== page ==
How often have I heard or seen people apply a double standard to something and long to scream from the housetops: “HYPOCRITE!”
Here are a couple double standards that drive me nuts:
1) If you have enough talent in sport, music or acting (and sometimes other fields) then the law and other socially accepted norms of behavior and decency somehow don’t apply to you, or they are applied in a “slap on the hand” manner. I can’t even begin to name all the professional athletes, big time Hollywood & pop stars that you can read about in the paper having abused alcohol, drugs, & women (often all in the same night). But you rarely hear of the consequences for that behavior. They often get off scot free, or if they even go to court for such actions they rarely serve actual jail time. People still buy their music, watch their movies and attend or watch their sporting events. If anything the “scandals” only serve to get them more publicity which in turn often means more cash in the bank for them. Why does being a celebrity change the standard???
2) Women getting less pay and less respect for doing the same job as men. I know, I know; this one sounds cliché, old fashioned, and maybe even silly coming from a stay-at-home mom. But I still see it in the world around me. I have a friend who works as an architect who struggles daily to gain the respect that her fellow (male) colleagues enjoy. She often gets ignored when opinions are solicited, gets passed over for potential projects simply because they see her name and figure she’s female so she doesn’t know what she is doing. Too bad her mother named her such a girly name instead of Terry or Jean or something that was a little more asexual. She has started listing and signing her name with just her first initial so as to help avoid some of these problems, but the double standard is still there.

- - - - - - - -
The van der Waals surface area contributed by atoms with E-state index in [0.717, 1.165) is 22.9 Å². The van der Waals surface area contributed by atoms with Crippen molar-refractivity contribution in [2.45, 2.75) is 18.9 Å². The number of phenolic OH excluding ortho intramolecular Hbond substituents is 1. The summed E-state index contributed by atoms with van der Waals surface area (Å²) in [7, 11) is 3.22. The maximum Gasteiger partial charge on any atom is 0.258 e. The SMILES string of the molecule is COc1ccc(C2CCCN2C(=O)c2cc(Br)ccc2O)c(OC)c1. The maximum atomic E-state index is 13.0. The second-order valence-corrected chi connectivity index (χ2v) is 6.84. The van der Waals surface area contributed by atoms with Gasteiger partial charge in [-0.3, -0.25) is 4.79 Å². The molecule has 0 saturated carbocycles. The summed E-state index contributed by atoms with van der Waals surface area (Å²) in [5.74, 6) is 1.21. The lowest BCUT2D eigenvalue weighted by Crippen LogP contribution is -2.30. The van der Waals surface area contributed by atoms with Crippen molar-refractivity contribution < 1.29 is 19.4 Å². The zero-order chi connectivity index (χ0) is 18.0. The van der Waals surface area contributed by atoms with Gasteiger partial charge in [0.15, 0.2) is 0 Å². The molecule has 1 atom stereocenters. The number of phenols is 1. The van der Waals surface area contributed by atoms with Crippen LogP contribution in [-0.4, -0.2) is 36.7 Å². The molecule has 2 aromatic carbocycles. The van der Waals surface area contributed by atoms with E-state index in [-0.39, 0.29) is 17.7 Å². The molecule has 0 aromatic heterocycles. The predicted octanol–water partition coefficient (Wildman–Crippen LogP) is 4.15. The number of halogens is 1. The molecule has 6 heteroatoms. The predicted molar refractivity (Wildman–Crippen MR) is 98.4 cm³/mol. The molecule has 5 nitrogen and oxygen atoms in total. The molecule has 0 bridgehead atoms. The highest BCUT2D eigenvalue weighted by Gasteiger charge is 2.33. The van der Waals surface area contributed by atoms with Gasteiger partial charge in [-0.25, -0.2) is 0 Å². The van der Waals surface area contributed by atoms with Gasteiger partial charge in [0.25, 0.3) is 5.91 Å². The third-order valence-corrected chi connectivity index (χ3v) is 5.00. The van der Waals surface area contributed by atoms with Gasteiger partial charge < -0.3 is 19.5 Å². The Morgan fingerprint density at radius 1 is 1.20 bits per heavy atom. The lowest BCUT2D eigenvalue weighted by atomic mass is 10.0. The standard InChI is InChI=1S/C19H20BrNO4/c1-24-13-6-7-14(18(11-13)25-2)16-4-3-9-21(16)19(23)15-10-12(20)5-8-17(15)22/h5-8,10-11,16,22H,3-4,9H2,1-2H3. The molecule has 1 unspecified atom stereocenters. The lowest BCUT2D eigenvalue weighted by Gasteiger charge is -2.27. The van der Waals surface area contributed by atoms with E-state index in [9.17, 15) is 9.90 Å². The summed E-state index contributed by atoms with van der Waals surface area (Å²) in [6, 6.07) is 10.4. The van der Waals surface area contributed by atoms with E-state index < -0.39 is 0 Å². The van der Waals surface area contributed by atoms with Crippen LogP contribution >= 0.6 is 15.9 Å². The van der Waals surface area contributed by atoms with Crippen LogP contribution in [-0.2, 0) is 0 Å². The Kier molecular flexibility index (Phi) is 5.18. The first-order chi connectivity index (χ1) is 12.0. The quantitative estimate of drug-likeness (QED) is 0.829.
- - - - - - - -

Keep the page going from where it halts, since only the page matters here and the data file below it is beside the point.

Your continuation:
What are some double standards that drive you nuts?
Well, I would be a bigger hypocrite than I already am if I blogged about double standards and didn’t confess to having applied some very liberally in my own home. Does the fact that they are only applied at home make them better or more acceptable than my biggies up above? Maybe I am just seeking another double standard??
Here’s my quandary: I want my kids to do things and be things that I have yet to master in myself.
1) I don’t like to see my kids get angry, particularly with each other, and yet I have shown them a repeated example of anger to follow.
2) I never want to hear my kids swear, but I have been known to let a few @#$!* slip from my tongue.
3) I do not like to hear my kids criticize others with little or no feeling, but I proceed to do so all through television programs that we watch together. “What is she wearing? What was she thinking leaving her house in a get-up like that? She looks utterly ridiculous!” “He sounds like a dog choking on a bone he should stop singing and put us all out of our misery.” “He must be the producer’s kid because he is so ugly and definitely can’t act.” You get the idea. Somehow my saying it to the people on the flickering blue screen didn’t seem to be a big deal until I heard similar criticism from my kids aimed at each other or other “real, live people”. I was applying a second double standard in that it’s okay if they’re on TV but if they’re in person just smile and pretend you like it.
I am very guilty of teaching my children to do as I say but not as I do.
If you would heal the ills of society, begin in the home. I have heard this many times and know it to be true. I have decided to rip out my shaky foundation built on the “do as I say” and lay a more solid one of “do as I do.” I am trying every day to be a better person, one baby step at a time. Hope to see you on the same path of self improvement where I can learn from your example and someday when I grow up you may learn from mine.